§ Lord Rodgers of Quarry Bank
My Lords, I shall forbear from teasing the noble Lord, Lord Richard, on the fact that neither he nor the noble Lord, Lord McIntosh of Haringey, was responsible, but that on their behalf Mr. Jack Straw negotiated what was a totally inadequate agreement with which your Lordships were presented earlier today. I shall merely rejoice in the 839 remarks made by the noble Lord, Lord Strathclyde. He said that the Government do not propose to overturn in another place the defeats which the Bill suffered in this House. That is a major undertaking which we welcome.
Noble Lords may know that it was our proposal on these Benches to pursue the Bill throughout the night. We have our squads coming back at 10.30 in order to do so, and very unusually, because we felt strongly about the matter, we proposed to vote against the Third Reading of the Bill. If, as a result, the Government had lost their business tomorrow and there had been further repercussions—I can see that the noble Viscount, Lord Long, has his watch. I have one too. I have a similar watch. Mine is a mere Swatch watch. His is probably a Rolex. Neither my Swatch watch nor the noble Viscount's Rolex will prevent me from finishing my few modest words.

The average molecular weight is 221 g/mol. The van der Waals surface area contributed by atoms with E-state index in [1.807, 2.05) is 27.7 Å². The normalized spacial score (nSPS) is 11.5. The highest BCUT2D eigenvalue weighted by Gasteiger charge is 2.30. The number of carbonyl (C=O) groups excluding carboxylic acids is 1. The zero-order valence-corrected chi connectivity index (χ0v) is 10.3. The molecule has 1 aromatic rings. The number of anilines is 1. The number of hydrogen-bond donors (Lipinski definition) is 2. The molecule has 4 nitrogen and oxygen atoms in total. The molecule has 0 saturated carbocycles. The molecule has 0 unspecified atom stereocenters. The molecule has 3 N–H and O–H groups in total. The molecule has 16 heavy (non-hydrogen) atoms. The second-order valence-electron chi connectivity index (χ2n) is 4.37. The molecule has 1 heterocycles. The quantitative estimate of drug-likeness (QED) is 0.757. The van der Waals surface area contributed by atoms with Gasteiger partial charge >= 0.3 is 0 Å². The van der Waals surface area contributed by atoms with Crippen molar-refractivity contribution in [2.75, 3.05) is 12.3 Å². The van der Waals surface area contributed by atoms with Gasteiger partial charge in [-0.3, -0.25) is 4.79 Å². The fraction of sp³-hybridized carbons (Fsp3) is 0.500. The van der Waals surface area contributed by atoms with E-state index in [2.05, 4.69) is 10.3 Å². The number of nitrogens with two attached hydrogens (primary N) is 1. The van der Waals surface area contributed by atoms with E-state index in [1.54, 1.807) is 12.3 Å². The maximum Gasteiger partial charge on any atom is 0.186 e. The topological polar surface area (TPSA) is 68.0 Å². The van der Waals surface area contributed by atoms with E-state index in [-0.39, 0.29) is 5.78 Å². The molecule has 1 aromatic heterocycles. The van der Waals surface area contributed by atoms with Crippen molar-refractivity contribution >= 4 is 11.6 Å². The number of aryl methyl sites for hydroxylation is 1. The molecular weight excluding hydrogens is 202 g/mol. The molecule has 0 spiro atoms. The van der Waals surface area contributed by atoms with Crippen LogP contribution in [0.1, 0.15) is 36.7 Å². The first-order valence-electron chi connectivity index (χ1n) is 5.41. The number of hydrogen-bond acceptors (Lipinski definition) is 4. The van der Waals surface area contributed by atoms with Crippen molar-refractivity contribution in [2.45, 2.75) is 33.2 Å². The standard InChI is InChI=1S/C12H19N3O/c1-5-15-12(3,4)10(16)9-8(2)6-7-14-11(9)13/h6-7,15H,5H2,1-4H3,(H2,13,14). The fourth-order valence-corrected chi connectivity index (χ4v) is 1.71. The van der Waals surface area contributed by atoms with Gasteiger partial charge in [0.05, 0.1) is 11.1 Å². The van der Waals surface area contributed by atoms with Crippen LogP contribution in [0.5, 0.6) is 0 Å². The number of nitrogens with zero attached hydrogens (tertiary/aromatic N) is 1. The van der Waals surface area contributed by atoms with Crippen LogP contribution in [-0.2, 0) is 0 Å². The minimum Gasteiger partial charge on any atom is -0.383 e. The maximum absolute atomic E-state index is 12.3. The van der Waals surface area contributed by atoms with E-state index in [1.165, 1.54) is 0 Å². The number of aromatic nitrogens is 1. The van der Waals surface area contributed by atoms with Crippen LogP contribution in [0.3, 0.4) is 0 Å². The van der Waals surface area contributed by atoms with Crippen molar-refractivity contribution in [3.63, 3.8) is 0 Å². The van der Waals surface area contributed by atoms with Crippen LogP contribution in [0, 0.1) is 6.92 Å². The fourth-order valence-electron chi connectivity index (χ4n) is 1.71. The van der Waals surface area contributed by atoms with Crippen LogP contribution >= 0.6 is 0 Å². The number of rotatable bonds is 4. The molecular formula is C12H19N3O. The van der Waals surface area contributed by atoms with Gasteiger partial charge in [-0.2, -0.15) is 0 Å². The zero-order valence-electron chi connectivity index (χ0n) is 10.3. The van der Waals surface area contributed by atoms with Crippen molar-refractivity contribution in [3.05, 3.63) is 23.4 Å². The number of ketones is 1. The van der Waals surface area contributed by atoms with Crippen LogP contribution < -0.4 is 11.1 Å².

On these Benches we all welcome what the noble Lord, Lord Strathclyde, said. We shall attempt to facilitate further progress on the Bill. It will be appropriate for there to be some discussion on Third Reading, mainly, no doubt, to thank the noble Baroness, Lady Blatch, for the assistance she has given during the Bill's progress, but at the same time to make one or two passing remarks. Beyond that, we are glad to assist in the Bill's passage, although we think that it is a pretty awful Bill, even amended.
We on these Benches have put down an amendment to the Bill for tomorrow which corresponds to the amendment in the name of the noble Lord, Lord McIntosh of Haringey, to whom I wish to pay tribute, because it was his amendment that the Government are prepared not to overturn in the other place. We have put down such an amendment, and I understand from what the noble Lord, Lord Strathclyde, has said that it will be accepted in the course of tomorrow's debate.
§ Lord Hacking